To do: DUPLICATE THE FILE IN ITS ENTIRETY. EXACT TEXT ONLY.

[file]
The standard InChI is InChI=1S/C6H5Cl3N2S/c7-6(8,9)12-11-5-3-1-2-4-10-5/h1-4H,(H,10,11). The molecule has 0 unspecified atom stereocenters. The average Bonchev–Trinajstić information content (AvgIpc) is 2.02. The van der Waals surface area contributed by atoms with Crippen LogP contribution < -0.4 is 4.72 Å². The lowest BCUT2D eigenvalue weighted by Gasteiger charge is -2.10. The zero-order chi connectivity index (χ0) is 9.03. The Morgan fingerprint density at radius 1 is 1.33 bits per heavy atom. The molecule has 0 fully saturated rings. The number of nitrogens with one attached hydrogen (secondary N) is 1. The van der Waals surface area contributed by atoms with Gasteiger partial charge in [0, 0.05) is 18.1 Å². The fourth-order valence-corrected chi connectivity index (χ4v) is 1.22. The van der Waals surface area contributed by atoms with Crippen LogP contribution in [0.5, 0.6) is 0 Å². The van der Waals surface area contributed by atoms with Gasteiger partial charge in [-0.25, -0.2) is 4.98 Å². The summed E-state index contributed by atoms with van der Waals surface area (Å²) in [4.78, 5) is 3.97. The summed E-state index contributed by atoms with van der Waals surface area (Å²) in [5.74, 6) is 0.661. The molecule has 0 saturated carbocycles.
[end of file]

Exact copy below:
The standard InChI is InChI=1S/C6H5Cl3N2S/c7-6(8,9)12-11-5-3-1-2-4-10-5/h1-4H,(H,10,11). The molecule has 0 unspecified atom stereocenters. The average Bonchev–Trinajstić information content (AvgIpc) is 2.02. The van der Waals surface area contributed by atoms with Crippen LogP contribution < -0.4 is 4.72 Å². The lowest BCUT2D eigenvalue weighted by Gasteiger charge is -2.10. The zero-order chi connectivity index (χ0) is 9.03. The Morgan fingerprint density at radius 1 is 1.33 bits per heavy atom. The molecule has 0 fully saturated rings. The number of nitrogens with one attached hydrogen (secondary N) is 1. The van der Waals surface area contributed by atoms with Gasteiger partial charge in [0, 0.05) is 18.1 Å². The fourth-order valence-corrected chi connectivity index (χ4v) is 1.22. The van der Waals surface area contributed by atoms with Crippen LogP contribution in [0.5, 0.6) is 0 Å². The van der Waals surface area contributed by atoms with Gasteiger partial charge in [-0.25, -0.2) is 4.98 Å². The summed E-state index contributed by atoms with van der Waals surface area (Å²) in [4.78, 5) is 3.97. The summed E-state index contributed by atoms with van der Waals surface area (Å²) in [5.74, 6) is 0.661. The molecule has 0 saturated carbocycles.